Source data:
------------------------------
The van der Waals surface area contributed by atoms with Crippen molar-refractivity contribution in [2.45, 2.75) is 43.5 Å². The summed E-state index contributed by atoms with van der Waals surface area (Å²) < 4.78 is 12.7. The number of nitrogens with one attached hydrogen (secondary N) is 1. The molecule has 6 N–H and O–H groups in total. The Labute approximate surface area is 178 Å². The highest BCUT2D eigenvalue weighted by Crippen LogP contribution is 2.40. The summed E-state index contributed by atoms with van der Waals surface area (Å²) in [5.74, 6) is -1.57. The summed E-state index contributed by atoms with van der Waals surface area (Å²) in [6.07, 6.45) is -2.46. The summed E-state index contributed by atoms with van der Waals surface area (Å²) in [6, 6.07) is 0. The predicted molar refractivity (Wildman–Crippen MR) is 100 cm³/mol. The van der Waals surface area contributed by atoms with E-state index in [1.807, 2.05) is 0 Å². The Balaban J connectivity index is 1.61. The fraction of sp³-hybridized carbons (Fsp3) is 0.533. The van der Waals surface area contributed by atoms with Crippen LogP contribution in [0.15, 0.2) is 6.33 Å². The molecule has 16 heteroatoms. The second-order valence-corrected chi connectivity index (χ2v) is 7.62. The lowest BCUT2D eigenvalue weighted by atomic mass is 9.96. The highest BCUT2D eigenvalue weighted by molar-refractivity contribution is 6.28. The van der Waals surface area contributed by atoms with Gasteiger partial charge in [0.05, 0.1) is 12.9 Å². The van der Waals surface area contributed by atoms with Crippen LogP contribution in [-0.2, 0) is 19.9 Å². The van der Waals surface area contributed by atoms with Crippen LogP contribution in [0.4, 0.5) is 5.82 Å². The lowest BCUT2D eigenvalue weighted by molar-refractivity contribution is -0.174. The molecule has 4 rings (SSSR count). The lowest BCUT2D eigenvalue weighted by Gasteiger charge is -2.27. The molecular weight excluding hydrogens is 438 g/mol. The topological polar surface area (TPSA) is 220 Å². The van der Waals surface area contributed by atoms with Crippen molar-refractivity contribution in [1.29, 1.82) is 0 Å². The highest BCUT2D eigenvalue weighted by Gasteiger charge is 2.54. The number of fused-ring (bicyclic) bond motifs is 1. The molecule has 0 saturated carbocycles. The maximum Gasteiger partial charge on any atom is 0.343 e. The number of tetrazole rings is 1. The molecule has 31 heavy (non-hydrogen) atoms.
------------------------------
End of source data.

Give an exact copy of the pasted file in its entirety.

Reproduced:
The van der Waals surface area contributed by atoms with Crippen molar-refractivity contribution in [2.45, 2.75) is 43.5 Å². The summed E-state index contributed by atoms with van der Waals surface area (Å²) < 4.78 is 12.7. The number of nitrogens with one attached hydrogen (secondary N) is 1. The molecule has 6 N–H and O–H groups in total. The Labute approximate surface area is 178 Å². The highest BCUT2D eigenvalue weighted by Crippen LogP contribution is 2.40. The summed E-state index contributed by atoms with van der Waals surface area (Å²) in [5.74, 6) is -1.57. The summed E-state index contributed by atoms with van der Waals surface area (Å²) in [6.07, 6.45) is -2.46. The summed E-state index contributed by atoms with van der Waals surface area (Å²) in [6, 6.07) is 0. The predicted molar refractivity (Wildman–Crippen MR) is 100 cm³/mol. The van der Waals surface area contributed by atoms with E-state index in [1.807, 2.05) is 0 Å². The Balaban J connectivity index is 1.61. The fraction of sp³-hybridized carbons (Fsp3) is 0.533. The van der Waals surface area contributed by atoms with Crippen LogP contribution in [0.15, 0.2) is 6.33 Å². The molecule has 16 heteroatoms. The second-order valence-corrected chi connectivity index (χ2v) is 7.62. The lowest BCUT2D eigenvalue weighted by atomic mass is 9.96. The highest BCUT2D eigenvalue weighted by molar-refractivity contribution is 6.28. The van der Waals surface area contributed by atoms with Gasteiger partial charge in [0.05, 0.1) is 12.9 Å². The van der Waals surface area contributed by atoms with Crippen LogP contribution in [-0.2, 0) is 19.9 Å². The van der Waals surface area contributed by atoms with Crippen LogP contribution in [0.4, 0.5) is 5.82 Å². The lowest BCUT2D eigenvalue weighted by molar-refractivity contribution is -0.174. The molecule has 4 rings (SSSR count). The lowest BCUT2D eigenvalue weighted by Gasteiger charge is -2.27. The molecular weight excluding hydrogens is 438 g/mol. The topological polar surface area (TPSA) is 220 Å². The van der Waals surface area contributed by atoms with Crippen molar-refractivity contribution in [1.29, 1.82) is 0 Å². The highest BCUT2D eigenvalue weighted by Gasteiger charge is 2.54. The number of fused-ring (bicyclic) bond motifs is 1. The molecule has 0 saturated carbocycles. The maximum Gasteiger partial charge on any atom is 0.343 e. The number of tetrazole rings is 1. The molecule has 31 heavy (non-hydrogen) atoms.